“I knew Goran was going to pass it,” Tucker said. “He was going to the left, and my man went in, I knew it was coming. So I was already set. I already knew it was going in. When you get that good of a look, you got to knock it down.”

Tucker said the offensive lull between the two halves was simply about poor execution. There was little ball movement, few set screens and too much isolation. Add it up, and the Suns were forced into late pick-and-roll, or worse, isolation situations that went awry.

It’s that execution that needs fixing. The late-game stuff? Hornacek preaches that those go in your favor at a 50-50 rate in the NBA.

The Suns don’t want to be in those positions in the first place.

  • Sunsn7

    Bledsoe needs to do the little things off the ball ala Hornacek’s great former backcourt mate, John Stockton. If lil Johnny can set bone crunching picks and float to open spots to either shoot or re-create offense off the dribble. Just saying, he needs to stay aggressive at all times, even without the ball.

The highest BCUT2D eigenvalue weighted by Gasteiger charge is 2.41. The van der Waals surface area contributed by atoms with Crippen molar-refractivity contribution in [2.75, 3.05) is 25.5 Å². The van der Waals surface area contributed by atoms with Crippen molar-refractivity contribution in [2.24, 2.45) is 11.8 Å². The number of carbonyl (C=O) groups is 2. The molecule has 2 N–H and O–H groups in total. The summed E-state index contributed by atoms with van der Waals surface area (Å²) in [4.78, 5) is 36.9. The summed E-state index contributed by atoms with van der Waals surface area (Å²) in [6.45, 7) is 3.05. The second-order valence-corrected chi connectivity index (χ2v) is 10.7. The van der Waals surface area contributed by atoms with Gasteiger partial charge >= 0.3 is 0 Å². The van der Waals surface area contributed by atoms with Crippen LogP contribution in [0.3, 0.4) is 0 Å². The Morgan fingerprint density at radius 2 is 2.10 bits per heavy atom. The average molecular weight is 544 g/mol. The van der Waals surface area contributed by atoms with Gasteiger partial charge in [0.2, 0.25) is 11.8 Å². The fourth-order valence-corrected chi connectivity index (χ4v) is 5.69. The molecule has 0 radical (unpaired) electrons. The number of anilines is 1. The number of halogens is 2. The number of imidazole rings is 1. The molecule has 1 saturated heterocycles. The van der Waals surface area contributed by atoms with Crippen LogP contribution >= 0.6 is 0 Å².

That is, if he even wants to touch greatness…


    Although Hornacek is doing a great job, you can see his inexperience in the final minutes of games.Why he has Frye in at the close of games is beyond me, let alone shooting a three in the closing minutes of a game when he could not hit a shot all night. Or playing defense and rebounding when over his career they are his two biggest weaknesses.It is obvious that the Suns are not prepared to close out games and work must be done.

  • Foreveris2long

    One problem with playing two point guards together when one of them is only 23, it causes the off guard to think more than they ordinarily would. Basketball is an impulsive game so it will take a lot of patience for Bledsoe to get comfortable with this style especially when he is the 2 guard.